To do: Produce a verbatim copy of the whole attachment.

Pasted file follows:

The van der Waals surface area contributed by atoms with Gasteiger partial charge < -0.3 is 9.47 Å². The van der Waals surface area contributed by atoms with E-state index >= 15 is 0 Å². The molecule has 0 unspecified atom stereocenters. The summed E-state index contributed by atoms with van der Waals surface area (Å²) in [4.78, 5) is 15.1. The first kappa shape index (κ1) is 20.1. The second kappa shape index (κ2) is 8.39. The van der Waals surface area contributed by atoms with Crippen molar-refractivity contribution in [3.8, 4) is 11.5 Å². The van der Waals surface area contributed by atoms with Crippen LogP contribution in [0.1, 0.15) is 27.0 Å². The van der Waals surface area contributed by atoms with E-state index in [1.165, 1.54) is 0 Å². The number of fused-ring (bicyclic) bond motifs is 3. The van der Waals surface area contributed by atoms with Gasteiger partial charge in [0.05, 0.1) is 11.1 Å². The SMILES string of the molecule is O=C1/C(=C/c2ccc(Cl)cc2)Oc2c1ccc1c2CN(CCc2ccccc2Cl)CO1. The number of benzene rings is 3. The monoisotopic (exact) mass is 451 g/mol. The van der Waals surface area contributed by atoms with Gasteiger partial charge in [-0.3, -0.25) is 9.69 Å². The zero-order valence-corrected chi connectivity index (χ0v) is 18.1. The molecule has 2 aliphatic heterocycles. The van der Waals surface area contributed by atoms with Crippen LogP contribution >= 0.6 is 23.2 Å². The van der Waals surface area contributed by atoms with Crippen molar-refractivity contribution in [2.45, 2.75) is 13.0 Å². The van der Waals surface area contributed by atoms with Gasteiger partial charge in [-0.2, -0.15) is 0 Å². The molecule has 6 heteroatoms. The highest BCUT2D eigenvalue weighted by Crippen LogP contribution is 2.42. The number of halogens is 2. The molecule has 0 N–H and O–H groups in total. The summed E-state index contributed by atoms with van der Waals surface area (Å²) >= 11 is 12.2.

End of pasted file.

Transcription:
The van der Waals surface area contributed by atoms with Gasteiger partial charge < -0.3 is 9.47 Å². The van der Waals surface area contributed by atoms with E-state index >= 15 is 0 Å². The molecule has 0 unspecified atom stereocenters. The summed E-state index contributed by atoms with van der Waals surface area (Å²) in [4.78, 5) is 15.1. The first kappa shape index (κ1) is 20.1. The second kappa shape index (κ2) is 8.39. The van der Waals surface area contributed by atoms with Crippen molar-refractivity contribution in [3.8, 4) is 11.5 Å². The van der Waals surface area contributed by atoms with Crippen LogP contribution in [0.1, 0.15) is 27.0 Å². The van der Waals surface area contributed by atoms with E-state index in [1.165, 1.54) is 0 Å². The number of fused-ring (bicyclic) bond motifs is 3. The van der Waals surface area contributed by atoms with Gasteiger partial charge in [0.05, 0.1) is 11.1 Å². The SMILES string of the molecule is O=C1/C(=C/c2ccc(Cl)cc2)Oc2c1ccc1c2CN(CCc2ccccc2Cl)CO1. The number of benzene rings is 3. The monoisotopic (exact) mass is 451 g/mol. The van der Waals surface area contributed by atoms with Gasteiger partial charge in [-0.3, -0.25) is 9.69 Å². The zero-order valence-corrected chi connectivity index (χ0v) is 18.1. The molecule has 2 aliphatic heterocycles. The van der Waals surface area contributed by atoms with Crippen LogP contribution >= 0.6 is 23.2 Å². The van der Waals surface area contributed by atoms with Crippen molar-refractivity contribution in [2.45, 2.75) is 13.0 Å². The van der Waals surface area contributed by atoms with Gasteiger partial charge in [-0.2, -0.15) is 0 Å². The molecule has 6 heteroatoms. The highest BCUT2D eigenvalue weighted by Crippen LogP contribution is 2.42. The number of halogens is 2. The molecule has 0 N–H and O–H groups in total. The summed E-state index contributed by atoms with van der Waals surface area (Å²) >= 11 is 12.2.